December 17, 2009
by miho hattori
Do you know how many traditional crafts are practiced in Kyoto? Japan’s ancient capital has a rich historical culture and a wealth of traditions, so there are so many kinds of traditional crafts. Wouldn’t it be wonderful if there were a single great place where you could see, feel and learn about all of these crafts in Kyoto? Well, a place called Fureaikan (Kyoto Museum of Traditional Crafts) will fulfill your wishes and it’s free! You must enjoy here the nature of craftsmanship and touch Kyoto’s historic culture. Fureaikan also has various traditional items which you can handle or buy.
Let’s go to Fureaikan! J
There are six areas in Fureaikan:
Various types of traditional handicrafts are introduced through the displaying of actual craftworks. You can watch the processing of these crafts here and even in the library, but video soundtracks are in Japanese only. Moreover, if you would like to purchase one of the exhibited craftworks, you can do so.
Historical high-valued works are displayed and organized into specific time periods.
This corner is for exhibitions, active craft art and demonstrative presentations. Young artists release their new works, showing us their fresh ideas.
There are many books and videos covering a wide range of literature, design and history. Although most texts are written in Japanese, you can still learn through the many illustrations and photos. In addition, you can borrow some books.
You can experience creating your original traditional handiworks. It will certainly become your good memory!
«A report about handicraft classes will appear in my next article. Check it out!
Museum shop “KYO-SHION”
This shop sells many goods of Kyoto traditional crafts at reasonable prices. These are suitable mementos of your visit to Kyoto, so how about including them among your souvenir purchases?
Now, let me introduce some traditional crafts of Kyoto…
The cultural pursuit in which people enjoy burning incense for making a good mood came from China 1300 years ago. It quickly became popular among Japan’s nobility. Now the culture has developed as “Koudo” and several products are made with different aromas for different occasions. It is likely that you can enjoy the elegant fragrance of “Kunko”!
The weaving industry in Kyoto began between the 5th and 6th centuries. The name Nishijin came from the Nishijin district in Kyoto where many weavers built their workplaces. Using dyed yarns woven into beautiful brocades, Nishijin weavers use traditional skills, and are continually promoting new methods. At present, it is said to that there are no textiles which weavers cannot make by Nishijin techniques.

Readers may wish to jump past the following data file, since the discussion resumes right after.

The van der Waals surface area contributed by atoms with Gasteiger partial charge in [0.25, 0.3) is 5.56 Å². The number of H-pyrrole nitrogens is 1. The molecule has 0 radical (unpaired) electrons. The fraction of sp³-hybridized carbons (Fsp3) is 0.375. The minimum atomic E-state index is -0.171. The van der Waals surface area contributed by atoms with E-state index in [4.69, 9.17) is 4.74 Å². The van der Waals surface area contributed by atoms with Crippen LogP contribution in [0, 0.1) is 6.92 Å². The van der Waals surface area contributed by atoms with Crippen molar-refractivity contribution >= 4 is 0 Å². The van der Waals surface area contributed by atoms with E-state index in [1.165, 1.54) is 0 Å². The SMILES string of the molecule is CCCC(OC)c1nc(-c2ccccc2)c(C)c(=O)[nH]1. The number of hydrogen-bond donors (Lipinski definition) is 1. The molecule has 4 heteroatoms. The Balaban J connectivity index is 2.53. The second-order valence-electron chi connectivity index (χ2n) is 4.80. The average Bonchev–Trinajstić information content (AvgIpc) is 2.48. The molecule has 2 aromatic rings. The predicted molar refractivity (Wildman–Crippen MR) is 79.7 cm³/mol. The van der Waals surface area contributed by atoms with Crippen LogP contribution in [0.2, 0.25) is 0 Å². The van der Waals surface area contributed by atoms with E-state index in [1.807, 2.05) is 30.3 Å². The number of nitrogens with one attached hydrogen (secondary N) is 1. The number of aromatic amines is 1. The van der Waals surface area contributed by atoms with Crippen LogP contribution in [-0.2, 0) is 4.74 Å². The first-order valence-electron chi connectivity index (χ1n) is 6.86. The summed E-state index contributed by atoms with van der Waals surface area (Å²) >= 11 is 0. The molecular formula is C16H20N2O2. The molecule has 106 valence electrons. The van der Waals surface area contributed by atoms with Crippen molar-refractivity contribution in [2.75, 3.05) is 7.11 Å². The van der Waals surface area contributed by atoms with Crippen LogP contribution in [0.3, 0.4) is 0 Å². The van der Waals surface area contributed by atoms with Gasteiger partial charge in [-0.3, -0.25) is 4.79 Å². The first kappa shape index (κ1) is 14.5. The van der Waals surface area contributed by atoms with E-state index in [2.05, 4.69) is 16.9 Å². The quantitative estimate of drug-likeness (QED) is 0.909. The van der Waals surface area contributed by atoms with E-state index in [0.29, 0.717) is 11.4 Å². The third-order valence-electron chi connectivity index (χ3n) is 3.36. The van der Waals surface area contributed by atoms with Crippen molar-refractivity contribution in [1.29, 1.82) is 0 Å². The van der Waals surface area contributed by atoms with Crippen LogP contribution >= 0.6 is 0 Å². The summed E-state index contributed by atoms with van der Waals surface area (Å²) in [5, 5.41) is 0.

You can also see the making of Nishijin-Ori and twelve beautiful typical techniques.
“Tsuzure-ori”, “Futsu”, “Tatenishiki”, “Mojiri-ori”, “Velvet”, “Nuki-nishiki” and so on. You can see the samples in Fureaikan.
Yuzensai Miyazaki developed Kyo yuzen silk, with new hand painting and dyeing techniques, in the latter half of the 17th century. So this dye technique was named “yuzen” for him. Nowadays kyo yuzen has two basic methods; one is hand dyeing and the other is stencil-dyeing. The stencil dyeing was developed by Jisuke Hirose during the early Meiji period (1870s). This technique is a way to dye silk using a cutout paper pattern. In contrast with stencil dyeing, hand dyeing is a technique which uses some brushes. In Fureaikan, you can also see and touch five items used for producing kyo-yuzen.
You can download free audio guidance not only in English but also in French or Chinese on the museum’s website. If you don’t have a portable audio player, don’t worry! You just need to fill out a form, show your ID card and pay 1000 yen as a deposit, and you can borrow a player at Fureaikan. And when you finish, you return it and get back your deposit money. When you arrive at Fureaikan’s entrance, you will find a desk with an information clerk who can help you. If there is no information clerk, please dial 512 on a phone placed on the desk.
Where is Fureaikan? !
9-1, Seishoji-cho, Okazaki, Sakyo-ku, Kyoto (Miyakomesse B1F)
9:00~17:00 (Admission until 16:30)
«No smoking, no eating and drinking and no camera!
«From JR Kyoto Station
Bus: Take city bus No.5 to “Kyoto Kaikan mae/Bijutsu-kan mae” bus stop, or bus No. 206 to the Higashiyama-Nijo bus stop.
Subway: Take the Karasuma Line to Karasuma-Oike station and there, change subway lines to the Tozai Line heading east; get off at Higashiyama Station.
Bus: City bus Nos. 5, 32 or 46 to Kyoto Kaikan mae/bijutsu-kan mae bus stop or bus No. 31, 201 or 203 to Higashiyama-Nijo bus stop
«From Sanjo Keihan
Bus: Take city bus No. 5 to Kyoto kaikan mae/bijutsukan mae bus stop
Subway: Take the Tozai Line to Higashiyama Station
If you have some spare time, it is good to walk around the neighborhood surrounding Fureaikan in autumn. You can see beautiful autumn colors and some very cute ducks such as in this picture. This great spot may become your favorite place in Kyoto!